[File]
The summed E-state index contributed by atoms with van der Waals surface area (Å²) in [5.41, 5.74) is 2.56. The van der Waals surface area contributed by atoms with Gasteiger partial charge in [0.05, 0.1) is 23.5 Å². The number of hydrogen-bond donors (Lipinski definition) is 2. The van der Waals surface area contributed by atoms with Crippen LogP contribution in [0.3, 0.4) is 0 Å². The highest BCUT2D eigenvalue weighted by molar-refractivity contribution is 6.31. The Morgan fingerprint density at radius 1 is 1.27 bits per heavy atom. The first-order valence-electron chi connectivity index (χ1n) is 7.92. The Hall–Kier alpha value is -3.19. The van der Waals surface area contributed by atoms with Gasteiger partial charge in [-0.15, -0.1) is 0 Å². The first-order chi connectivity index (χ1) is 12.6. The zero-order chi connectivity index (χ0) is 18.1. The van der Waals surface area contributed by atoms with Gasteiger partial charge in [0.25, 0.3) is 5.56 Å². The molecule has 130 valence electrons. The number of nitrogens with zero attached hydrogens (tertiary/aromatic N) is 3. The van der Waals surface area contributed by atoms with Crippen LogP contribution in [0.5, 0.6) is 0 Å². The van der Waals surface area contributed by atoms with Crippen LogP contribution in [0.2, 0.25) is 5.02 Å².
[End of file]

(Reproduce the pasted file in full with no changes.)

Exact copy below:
The summed E-state index contributed by atoms with van der Waals surface area (Å²) in [5.41, 5.74) is 2.56. The van der Waals surface area contributed by atoms with Gasteiger partial charge in [0.05, 0.1) is 23.5 Å². The number of hydrogen-bond donors (Lipinski definition) is 2. The van der Waals surface area contributed by atoms with Crippen LogP contribution in [0.3, 0.4) is 0 Å². The highest BCUT2D eigenvalue weighted by molar-refractivity contribution is 6.31. The Morgan fingerprint density at radius 1 is 1.27 bits per heavy atom. The first-order valence-electron chi connectivity index (χ1n) is 7.92. The Hall–Kier alpha value is -3.19. The van der Waals surface area contributed by atoms with Gasteiger partial charge in [-0.15, -0.1) is 0 Å². The first-order chi connectivity index (χ1) is 12.6. The zero-order chi connectivity index (χ0) is 18.1. The van der Waals surface area contributed by atoms with Gasteiger partial charge in [0.25, 0.3) is 5.56 Å². The molecule has 130 valence electrons. The number of nitrogens with zero attached hydrogens (tertiary/aromatic N) is 3. The van der Waals surface area contributed by atoms with Crippen LogP contribution in [0.5, 0.6) is 0 Å². The van der Waals surface area contributed by atoms with Crippen LogP contribution in [0.2, 0.25) is 5.02 Å².